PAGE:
Paraguay’s Chaco region is experiencing the continued rapid land transformation that is currently described as the highest rate in the world (according to a reasonably fresh report by the University of Maryland on Global Forest Change). The Guyra Paraguay, an NGO, probably the best-informed source of current deforestation status in Paraguay, estimates that the rate of redevelopment in the entire country is at the level of 200-300 thousand hectares per year, with Chaco being at the top of this statistic.
Paraguay has the second lowest land valuation in Latin America, after Bolivia. For example: in Paraguay, an intensively operated soybeans farm has processing factory costs of about USD$6,000-10,000 per hectare; a cattle ranch costs USD$500-2,000 per hectare, and cattle land in the Chaco area (virgin land with unlogged forest) costs about USD$ 250-600 per hectare.
In addition, Paraguay has the region’s most favourable tax regime, 10% personal income tax, 10% VAT or IVA as it is called locally. These policies incentivize foreign investments into Paraguayan land. Brazilian ranchers are common but are not the only ones that buy land in the Chaco area. Other investors, such as Uruguayan or Western European large-scale farmers and ranchers.
As the world’s population grows and the middle class become larger, the search for protein increases exponentially, as has the world’s growing demand for beef. This phenomenon, however, is not new, and unless there is a new source of protein or people change their taste for beef, we face a growing demand for red meat. If there is a growing demand for beef, its price in the world market increases. This leads to an obvious incentive for an increase in the number of ranches and cattle, especially in areas where it is physically possible and profitable. Judging by the worldwide status for the number of people reaching the middle-class level, the demand for beef will keep growing.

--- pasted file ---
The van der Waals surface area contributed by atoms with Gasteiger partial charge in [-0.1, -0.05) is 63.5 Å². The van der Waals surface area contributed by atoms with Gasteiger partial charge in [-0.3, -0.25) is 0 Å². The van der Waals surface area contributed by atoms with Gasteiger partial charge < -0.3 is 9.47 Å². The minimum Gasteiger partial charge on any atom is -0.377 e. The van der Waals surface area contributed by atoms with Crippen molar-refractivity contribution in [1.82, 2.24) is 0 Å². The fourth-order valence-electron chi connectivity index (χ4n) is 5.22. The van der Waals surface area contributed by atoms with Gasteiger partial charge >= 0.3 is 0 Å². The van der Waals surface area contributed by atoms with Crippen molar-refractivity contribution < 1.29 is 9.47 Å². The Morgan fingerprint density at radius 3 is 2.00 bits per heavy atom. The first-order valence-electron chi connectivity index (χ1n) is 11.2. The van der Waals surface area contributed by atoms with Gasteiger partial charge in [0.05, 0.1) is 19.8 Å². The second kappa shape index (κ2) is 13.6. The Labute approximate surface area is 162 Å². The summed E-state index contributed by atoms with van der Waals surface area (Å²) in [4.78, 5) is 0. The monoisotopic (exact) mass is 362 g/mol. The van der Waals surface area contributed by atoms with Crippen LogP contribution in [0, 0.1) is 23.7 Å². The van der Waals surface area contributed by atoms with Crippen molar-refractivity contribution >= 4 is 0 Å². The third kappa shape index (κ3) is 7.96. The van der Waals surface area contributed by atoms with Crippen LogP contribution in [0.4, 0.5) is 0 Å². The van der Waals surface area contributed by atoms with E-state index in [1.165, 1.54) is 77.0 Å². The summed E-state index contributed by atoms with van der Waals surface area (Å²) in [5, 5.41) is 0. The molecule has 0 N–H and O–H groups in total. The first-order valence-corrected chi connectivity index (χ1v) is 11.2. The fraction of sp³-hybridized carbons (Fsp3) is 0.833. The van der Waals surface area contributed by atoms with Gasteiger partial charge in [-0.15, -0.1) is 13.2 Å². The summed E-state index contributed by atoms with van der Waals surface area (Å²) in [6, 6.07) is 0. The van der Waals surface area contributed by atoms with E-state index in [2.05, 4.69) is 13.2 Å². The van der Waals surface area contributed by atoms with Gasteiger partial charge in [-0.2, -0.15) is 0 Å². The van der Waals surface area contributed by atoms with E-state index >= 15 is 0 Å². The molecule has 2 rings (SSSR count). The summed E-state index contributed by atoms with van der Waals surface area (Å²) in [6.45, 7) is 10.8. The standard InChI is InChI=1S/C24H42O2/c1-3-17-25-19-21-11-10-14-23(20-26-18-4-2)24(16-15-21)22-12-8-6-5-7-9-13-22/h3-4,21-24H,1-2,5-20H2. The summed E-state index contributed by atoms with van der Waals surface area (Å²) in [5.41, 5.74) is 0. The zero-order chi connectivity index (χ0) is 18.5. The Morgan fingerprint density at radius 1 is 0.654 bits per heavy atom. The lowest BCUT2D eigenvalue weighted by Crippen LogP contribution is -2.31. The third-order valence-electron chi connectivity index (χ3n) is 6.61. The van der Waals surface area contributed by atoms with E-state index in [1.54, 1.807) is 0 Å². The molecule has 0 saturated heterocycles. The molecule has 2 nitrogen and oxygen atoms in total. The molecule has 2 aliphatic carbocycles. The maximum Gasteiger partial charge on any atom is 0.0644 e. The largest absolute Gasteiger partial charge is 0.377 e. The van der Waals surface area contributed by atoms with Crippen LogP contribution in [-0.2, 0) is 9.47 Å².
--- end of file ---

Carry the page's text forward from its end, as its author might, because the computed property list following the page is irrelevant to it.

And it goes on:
Government controls on land development
Does the Paraguayan government care about national forests? Yes, of course, it does. In 2013 the government extended the “Zero Deforestation Law”, which will hold for another 5 years until 2018. This law puts a moratorium on land conversions in the Paraguayan Atlantic Forest, located in the East part of Paraguay.
It does not affect forests in the Chaco area, located in the Western part of the country.
Paraguay now aspires to become the world’s fifth-biggest beef exporter (currently, it holds number eight in the world beef exports). It is almost certain that this planned growth in beef exports will have to result in an increased area designed for cattle ranches. This would, without a doubt, result in the further clearing of the Paraguayan scrubland. Since Paraguayan Chaco is already home to about 60% of the total Paraguayan cattle production. As the government of Paraguay is trying to increase their beef exports, Chaco will undoubtedly continue to be the logical option.
Agricultural and economic development have their costs. As economists say: “There is no free lunch.” It has always been this way, and thus far, nobody has been able to come up with a way to avoid losses to the natural environment while guaranteeing economic development.
We hope a balance can be kept between the needs and the wants.